Fishing for lake trout

Fishing on Your Unguided Hunt

Many of our clients bring collapsible fishing equipment just in case they do get dropped in a spot with some fishing opportunity. Some even bring a small rimfire rifle for a lunch of freshly harvested ptarmigan. Depending on your location and the time of year, the fishing could be great. Then again, it may not be good at all. Our focus is dropping you in a spot where you will have a successful hunt.

What you need for fishing on your drop hunt:

It’s fairly simple the things you’ll need. At bare minimum a fishing license and 10-15 # test line on a collapsible pole with a Pixee or Vibrax on the end of it!

  • A current Alaska Sportfishing License on you (we recommend the short term fishing licenses are much less expensive than annual licenses).
  • Fly fishing: Both grayling and lake trout can be caught with a lightweight 4 to 6 weight, take down fly rod. Parachute Adams, red humpies, and Caddisflies are all known to be effective for grayling. You might also bring along a few copper johns and prince nymphs. For lake trout, you’ll need to bring along some streamers.
  • Spin fishing: All you need are a few small spinners, spoons, and/or jigs. Grayling really seem to like white and black lures, but you might want to bring along some earth tones and a couple of brightly colored lures ase well. A light-action, collapsible spinning rod with 4 to 6 pound test monofilament for grayling and 10 to 15 pound test mono for Lake trout. We recommend just bringing the higher test. It’s overkill for grayling but will work just fine.
  • Keep in mind, weight is key on a fly-in trip, so don’t go overboard with your fishing gear.
Grayling fishing
Grayling are fun to catch and great to eat!

How to Fish for Arctic Grayling

June and July are the best times to catch grayling in Alaska, but you can still catch them well into September.

Summer is short so they are gorging themselves to survive the long winter. Grayling are territorial and occupy large pools in creeks and rivers. Because they rely on floating insects for much of their diet, these pools provide slower water that allows them to eat easier. Cold and clear water is also where arctic grayling thrive the best. Be sure to target riffles.

Grayling aren’t picky eaters.

Arctic grayling tend to mouth flies before eating them, unlike rainbow trout that normally devour. Considering that, don’t feel down if you miss one a couple of times because it’ll likely eat again.

Although mosquitos are evil to humans, grayling love them, along with other bugs. Dry flies work great on arctic grayling and it is incredibly fun to watch a grayling eating anything on topwater. Parachute Adams, red humpies, and Caddisflies are all known to be effective for grayling.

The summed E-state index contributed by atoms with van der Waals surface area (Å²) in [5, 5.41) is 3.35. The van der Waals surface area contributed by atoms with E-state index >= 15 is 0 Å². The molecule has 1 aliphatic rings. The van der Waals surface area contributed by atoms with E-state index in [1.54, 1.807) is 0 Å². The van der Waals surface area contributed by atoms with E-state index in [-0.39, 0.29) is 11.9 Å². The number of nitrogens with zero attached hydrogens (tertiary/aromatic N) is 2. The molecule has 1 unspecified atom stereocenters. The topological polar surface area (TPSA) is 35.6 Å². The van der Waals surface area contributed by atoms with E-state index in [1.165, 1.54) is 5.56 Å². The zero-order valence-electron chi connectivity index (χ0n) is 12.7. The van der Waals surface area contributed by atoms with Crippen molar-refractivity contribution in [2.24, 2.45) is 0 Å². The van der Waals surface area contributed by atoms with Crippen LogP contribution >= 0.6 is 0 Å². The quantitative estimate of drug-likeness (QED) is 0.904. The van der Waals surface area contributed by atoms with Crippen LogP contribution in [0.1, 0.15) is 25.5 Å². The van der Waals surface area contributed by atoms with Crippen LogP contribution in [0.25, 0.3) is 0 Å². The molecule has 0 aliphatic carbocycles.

Grayling in deeper holes might be more interested in a nymph such as a copper john or prince nymph as opposed to a dry fly. For especially deep holes use nymphs with bead heads to get a bit deeper. Grayling are also known to occasionally eat egg sucking leeches or smaller size eight/ten leeches. Where salmon and grayling live amongst one another, egg patterns and beads can be quite useful. Be sure to bring a few different bead colors and be observant to match the actual salmon eggs.

Here’s a good video from ADF&G on grayling fishing.

A nice lake trout
That’s some good eating right there!

How to Fish for Lake Trout

Gear you’ll need to catch Lake Trout

Even though they can theoretically grow to be enormous, the largest on record was 47 pounds, and the average weight is between 8 and 12 pounds. A 6 or 7 wt rod with a large-arbor reel will be fine for most lake trout you’d encounter.

Shore-based anglers should try spoons and spinners, together with plugs resembling baitfish (the same lures you would use for grayling). Fly fishermen can do well with streamer patterns in these areas.

Lake trout like the cold, so they aren’t quick to swim near the surface.

They’re often found in deeper water, so you will need full sinking lines and sinking tips. However, Lake trout return to shallower waters in the fall when it is time to spawn making them perfect for fishing during hunting season.

cooking fish

Cooking Fish in Camp

  1. Prepare the fish. Clean, fillet, skin and de-bone the fish.
  2. Heat a skillet over the camp stove or fire, drop in about 1 Tbsp butter and allow to melt.
  3. Sprinkle both sides of the fish with seasoning and place in the skillet.
  4. Cook on each side for five minutes each until the fish is cooked through.